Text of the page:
SURIGAO CITY (MindaNews / 10 Feb) – Fish vendors and consumers here are now facing the dilemma over the enforcement of the city ordinance prohibiting the sale of any kind of fish beyond the price ceiling of P280 per kilo.
Due to the implementation, common fishermen and fish brokers are selling their fish supplies to other areas outside Surigao City.
Albert Lustiva, supervisor of the Surigao City Public Market, said all 166 fish vendors and the consumers in the city are now affected by the enforcement of the ordinance.
“Fishermen and fish brokers do not deliver their yield to the city because they would be forced to sell at lower price,” he said.
Lustiva said there was no fish being delivered at the fish landing area since Tuesday last week.
The enforcement by the city ordinance took effect after the public expressed their sentiments on the high prices of marine products in the public market despite the huge drop of prices of petroleum products.
City ordinance number 399, which was passed and approved in 2012, regulates the distribution and sale of marine products in the city.
The ordinance said fish sold in the market must not exceed P280 per kilo.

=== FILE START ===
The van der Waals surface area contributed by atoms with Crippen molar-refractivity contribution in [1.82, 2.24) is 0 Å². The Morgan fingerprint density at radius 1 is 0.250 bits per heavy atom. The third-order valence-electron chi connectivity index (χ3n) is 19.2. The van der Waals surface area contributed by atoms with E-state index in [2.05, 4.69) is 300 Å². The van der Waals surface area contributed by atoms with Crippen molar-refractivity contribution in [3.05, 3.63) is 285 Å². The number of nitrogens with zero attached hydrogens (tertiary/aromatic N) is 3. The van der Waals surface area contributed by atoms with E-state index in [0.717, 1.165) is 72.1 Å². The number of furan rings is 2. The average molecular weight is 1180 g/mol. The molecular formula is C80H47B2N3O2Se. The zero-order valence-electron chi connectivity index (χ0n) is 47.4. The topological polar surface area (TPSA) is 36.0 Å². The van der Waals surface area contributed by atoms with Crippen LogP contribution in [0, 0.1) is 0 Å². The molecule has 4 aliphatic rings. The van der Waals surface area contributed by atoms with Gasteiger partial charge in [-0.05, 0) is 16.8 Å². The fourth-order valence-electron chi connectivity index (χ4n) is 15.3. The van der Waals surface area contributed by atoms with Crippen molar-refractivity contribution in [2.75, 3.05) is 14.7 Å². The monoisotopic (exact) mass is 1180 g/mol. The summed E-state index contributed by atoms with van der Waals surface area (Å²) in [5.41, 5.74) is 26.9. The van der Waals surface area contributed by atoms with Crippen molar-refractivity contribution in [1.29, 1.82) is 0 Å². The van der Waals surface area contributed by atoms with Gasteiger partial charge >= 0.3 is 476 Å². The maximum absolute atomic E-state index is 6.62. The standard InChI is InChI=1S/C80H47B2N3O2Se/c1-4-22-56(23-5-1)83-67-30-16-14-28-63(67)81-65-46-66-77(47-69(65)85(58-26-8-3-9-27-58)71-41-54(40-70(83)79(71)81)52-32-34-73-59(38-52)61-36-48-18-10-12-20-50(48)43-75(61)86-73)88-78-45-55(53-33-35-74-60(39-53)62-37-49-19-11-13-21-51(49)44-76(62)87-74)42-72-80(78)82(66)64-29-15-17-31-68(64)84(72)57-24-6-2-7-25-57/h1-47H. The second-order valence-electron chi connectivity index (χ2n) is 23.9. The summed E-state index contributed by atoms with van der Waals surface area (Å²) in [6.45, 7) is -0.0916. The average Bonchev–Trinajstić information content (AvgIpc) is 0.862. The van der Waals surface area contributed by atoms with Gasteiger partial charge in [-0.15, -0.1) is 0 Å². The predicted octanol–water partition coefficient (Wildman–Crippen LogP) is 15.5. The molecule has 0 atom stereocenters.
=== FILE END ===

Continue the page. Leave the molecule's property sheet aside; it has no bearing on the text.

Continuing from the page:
Prior to its implementation last week, some “first class” fish – like sail fish locally known as “liplipan,” blue marlin, bariles, tangigue, langog, among others – were usually selling between P300 and P400 a kilo.
This irked the consumers and expressed outrage.
City Councilor Baltazar Abian told MindaNews that the problem is not the fishermen and the fish vendors.
“The fish brokers are to blame for the high prices of marine products,” he pointed out.
Abian said fishermen in the neighboring islands usually sell their fish from P100 to P120 a kilo. Then a series of fish brokers buy the fish, and by the time these reach the market, they now cost P300 or more.
Abian said they are studying how to eliminate the fish brokers, whom he accused of profiting exorbitantly, to bring the price of fish down.
Some fish vendors, like Lawrence Deserto, are forced to get fish supplies from General Santos City.
This reporter visited the market last Sunday and saw fewer than usual fish being sold.
“This is the first time that there’s this few fish being sold here,” Deserto said.